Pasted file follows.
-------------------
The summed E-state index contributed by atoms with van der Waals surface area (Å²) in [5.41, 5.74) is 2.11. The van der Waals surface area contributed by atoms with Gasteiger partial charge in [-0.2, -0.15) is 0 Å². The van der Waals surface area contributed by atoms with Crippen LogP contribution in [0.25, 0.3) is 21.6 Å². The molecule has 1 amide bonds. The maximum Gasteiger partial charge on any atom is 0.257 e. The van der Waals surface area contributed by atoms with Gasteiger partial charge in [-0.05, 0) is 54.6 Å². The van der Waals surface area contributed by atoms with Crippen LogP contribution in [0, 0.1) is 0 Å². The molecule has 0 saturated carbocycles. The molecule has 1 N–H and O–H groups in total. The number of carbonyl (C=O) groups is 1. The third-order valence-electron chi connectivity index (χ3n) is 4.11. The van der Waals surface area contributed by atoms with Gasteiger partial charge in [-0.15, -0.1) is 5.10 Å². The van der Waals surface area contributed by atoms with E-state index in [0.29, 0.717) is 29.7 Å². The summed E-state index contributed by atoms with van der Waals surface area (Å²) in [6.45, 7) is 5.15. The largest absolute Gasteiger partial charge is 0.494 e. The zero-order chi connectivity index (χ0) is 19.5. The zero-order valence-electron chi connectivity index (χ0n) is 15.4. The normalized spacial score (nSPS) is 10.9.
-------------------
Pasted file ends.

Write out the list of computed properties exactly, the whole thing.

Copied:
The summed E-state index contributed by atoms with van der Waals surface area (Å²) in [5.41, 5.74) is 2.11. The van der Waals surface area contributed by atoms with Gasteiger partial charge in [-0.2, -0.15) is 0 Å². The van der Waals surface area contributed by atoms with Crippen LogP contribution in [0.25, 0.3) is 21.6 Å². The molecule has 1 amide bonds. The maximum Gasteiger partial charge on any atom is 0.257 e. The van der Waals surface area contributed by atoms with Gasteiger partial charge in [-0.05, 0) is 54.6 Å². The van der Waals surface area contributed by atoms with Crippen LogP contribution in [0, 0.1) is 0 Å². The molecule has 0 saturated carbocycles. The molecule has 1 N–H and O–H groups in total. The number of carbonyl (C=O) groups is 1. The third-order valence-electron chi connectivity index (χ3n) is 4.11. The van der Waals surface area contributed by atoms with Gasteiger partial charge in [-0.15, -0.1) is 5.10 Å². The van der Waals surface area contributed by atoms with E-state index in [0.29, 0.717) is 29.7 Å². The summed E-state index contributed by atoms with van der Waals surface area (Å²) in [6.45, 7) is 5.15. The largest absolute Gasteiger partial charge is 0.494 e. The zero-order chi connectivity index (χ0) is 19.5. The zero-order valence-electron chi connectivity index (χ0n) is 15.4. The normalized spacial score (nSPS) is 10.9.